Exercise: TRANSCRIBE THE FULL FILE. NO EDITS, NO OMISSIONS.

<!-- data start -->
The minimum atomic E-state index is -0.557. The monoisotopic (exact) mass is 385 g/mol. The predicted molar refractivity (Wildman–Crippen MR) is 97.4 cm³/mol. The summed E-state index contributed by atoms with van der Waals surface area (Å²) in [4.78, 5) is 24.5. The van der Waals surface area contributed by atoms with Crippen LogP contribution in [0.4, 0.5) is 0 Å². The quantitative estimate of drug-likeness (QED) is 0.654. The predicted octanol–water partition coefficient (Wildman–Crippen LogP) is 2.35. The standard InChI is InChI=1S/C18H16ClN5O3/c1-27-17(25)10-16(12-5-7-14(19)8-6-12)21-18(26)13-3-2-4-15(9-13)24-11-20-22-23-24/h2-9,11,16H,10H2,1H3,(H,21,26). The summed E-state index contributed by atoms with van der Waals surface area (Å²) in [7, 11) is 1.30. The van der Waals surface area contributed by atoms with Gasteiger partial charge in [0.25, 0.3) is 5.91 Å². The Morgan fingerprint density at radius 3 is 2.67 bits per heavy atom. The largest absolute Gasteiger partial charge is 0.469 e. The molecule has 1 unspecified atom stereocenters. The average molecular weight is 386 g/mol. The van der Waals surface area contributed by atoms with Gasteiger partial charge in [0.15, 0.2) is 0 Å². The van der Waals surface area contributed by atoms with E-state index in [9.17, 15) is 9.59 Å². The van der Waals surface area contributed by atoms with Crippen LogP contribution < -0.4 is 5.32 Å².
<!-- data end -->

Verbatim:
The minimum atomic E-state index is -0.557. The monoisotopic (exact) mass is 385 g/mol. The predicted molar refractivity (Wildman–Crippen MR) is 97.4 cm³/mol. The summed E-state index contributed by atoms with van der Waals surface area (Å²) in [4.78, 5) is 24.5. The van der Waals surface area contributed by atoms with Crippen LogP contribution in [0.4, 0.5) is 0 Å². The quantitative estimate of drug-likeness (QED) is 0.654. The predicted octanol–water partition coefficient (Wildman–Crippen LogP) is 2.35. The standard InChI is InChI=1S/C18H16ClN5O3/c1-27-17(25)10-16(12-5-7-14(19)8-6-12)21-18(26)13-3-2-4-15(9-13)24-11-20-22-23-24/h2-9,11,16H,10H2,1H3,(H,21,26). The summed E-state index contributed by atoms with van der Waals surface area (Å²) in [7, 11) is 1.30. The van der Waals surface area contributed by atoms with Gasteiger partial charge in [0.25, 0.3) is 5.91 Å². The Morgan fingerprint density at radius 3 is 2.67 bits per heavy atom. The largest absolute Gasteiger partial charge is 0.469 e. The molecule has 1 unspecified atom stereocenters. The average molecular weight is 386 g/mol. The van der Waals surface area contributed by atoms with Gasteiger partial charge in [0.15, 0.2) is 0 Å². The van der Waals surface area contributed by atoms with E-state index in [9.17, 15) is 9.59 Å². The van der Waals surface area contributed by atoms with Crippen LogP contribution < -0.4 is 5.32 Å².